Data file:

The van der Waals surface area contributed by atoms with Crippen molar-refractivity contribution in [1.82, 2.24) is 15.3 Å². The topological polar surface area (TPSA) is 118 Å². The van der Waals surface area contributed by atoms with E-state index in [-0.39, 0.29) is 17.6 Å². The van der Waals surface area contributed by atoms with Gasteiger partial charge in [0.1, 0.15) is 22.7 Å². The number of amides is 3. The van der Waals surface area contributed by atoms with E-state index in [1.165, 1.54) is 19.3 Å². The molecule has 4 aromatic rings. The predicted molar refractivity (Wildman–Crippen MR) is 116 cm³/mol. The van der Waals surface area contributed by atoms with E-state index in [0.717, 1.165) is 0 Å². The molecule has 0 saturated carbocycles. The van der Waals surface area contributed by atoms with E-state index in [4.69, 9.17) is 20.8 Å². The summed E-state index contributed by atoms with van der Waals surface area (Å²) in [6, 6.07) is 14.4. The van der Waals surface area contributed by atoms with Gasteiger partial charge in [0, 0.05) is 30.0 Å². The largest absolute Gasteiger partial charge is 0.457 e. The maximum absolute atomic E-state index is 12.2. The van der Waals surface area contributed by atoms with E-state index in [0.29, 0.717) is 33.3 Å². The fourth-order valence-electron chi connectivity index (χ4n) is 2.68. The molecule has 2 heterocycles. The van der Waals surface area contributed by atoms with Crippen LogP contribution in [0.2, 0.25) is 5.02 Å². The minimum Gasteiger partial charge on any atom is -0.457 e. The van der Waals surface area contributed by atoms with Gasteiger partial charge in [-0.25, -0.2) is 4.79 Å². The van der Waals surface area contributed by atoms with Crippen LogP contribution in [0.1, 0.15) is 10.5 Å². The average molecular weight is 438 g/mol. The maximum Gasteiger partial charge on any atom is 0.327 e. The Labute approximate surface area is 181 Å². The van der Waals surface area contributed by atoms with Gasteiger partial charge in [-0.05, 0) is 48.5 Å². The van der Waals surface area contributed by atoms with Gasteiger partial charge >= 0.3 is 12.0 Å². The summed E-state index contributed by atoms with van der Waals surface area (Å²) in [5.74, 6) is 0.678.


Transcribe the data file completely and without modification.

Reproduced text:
The van der Waals surface area contributed by atoms with Crippen molar-refractivity contribution in [1.82, 2.24) is 15.3 Å². The topological polar surface area (TPSA) is 118 Å². The van der Waals surface area contributed by atoms with E-state index in [-0.39, 0.29) is 17.6 Å². The van der Waals surface area contributed by atoms with Gasteiger partial charge in [0.1, 0.15) is 22.7 Å². The number of amides is 3. The van der Waals surface area contributed by atoms with E-state index in [1.165, 1.54) is 19.3 Å². The molecule has 4 aromatic rings. The predicted molar refractivity (Wildman–Crippen MR) is 116 cm³/mol. The van der Waals surface area contributed by atoms with E-state index in [0.717, 1.165) is 0 Å². The molecule has 0 saturated carbocycles. The van der Waals surface area contributed by atoms with E-state index in [4.69, 9.17) is 20.8 Å². The summed E-state index contributed by atoms with van der Waals surface area (Å²) in [6, 6.07) is 14.4. The van der Waals surface area contributed by atoms with Gasteiger partial charge in [0, 0.05) is 30.0 Å². The largest absolute Gasteiger partial charge is 0.457 e. The maximum absolute atomic E-state index is 12.2. The van der Waals surface area contributed by atoms with E-state index in [0.29, 0.717) is 33.3 Å². The fourth-order valence-electron chi connectivity index (χ4n) is 2.68. The molecule has 2 heterocycles. The van der Waals surface area contributed by atoms with Crippen LogP contribution in [0.2, 0.25) is 5.02 Å². The minimum Gasteiger partial charge on any atom is -0.457 e. The van der Waals surface area contributed by atoms with Gasteiger partial charge in [-0.25, -0.2) is 4.79 Å². The van der Waals surface area contributed by atoms with Crippen LogP contribution in [0.1, 0.15) is 10.5 Å². The average molecular weight is 438 g/mol. The maximum Gasteiger partial charge on any atom is 0.327 e. The Labute approximate surface area is 181 Å². The van der Waals surface area contributed by atoms with Gasteiger partial charge in [-0.05, 0) is 48.5 Å². The van der Waals surface area contributed by atoms with Gasteiger partial charge >= 0.3 is 12.0 Å². The summed E-state index contributed by atoms with van der Waals surface area (Å²) in [5.74, 6) is 0.678.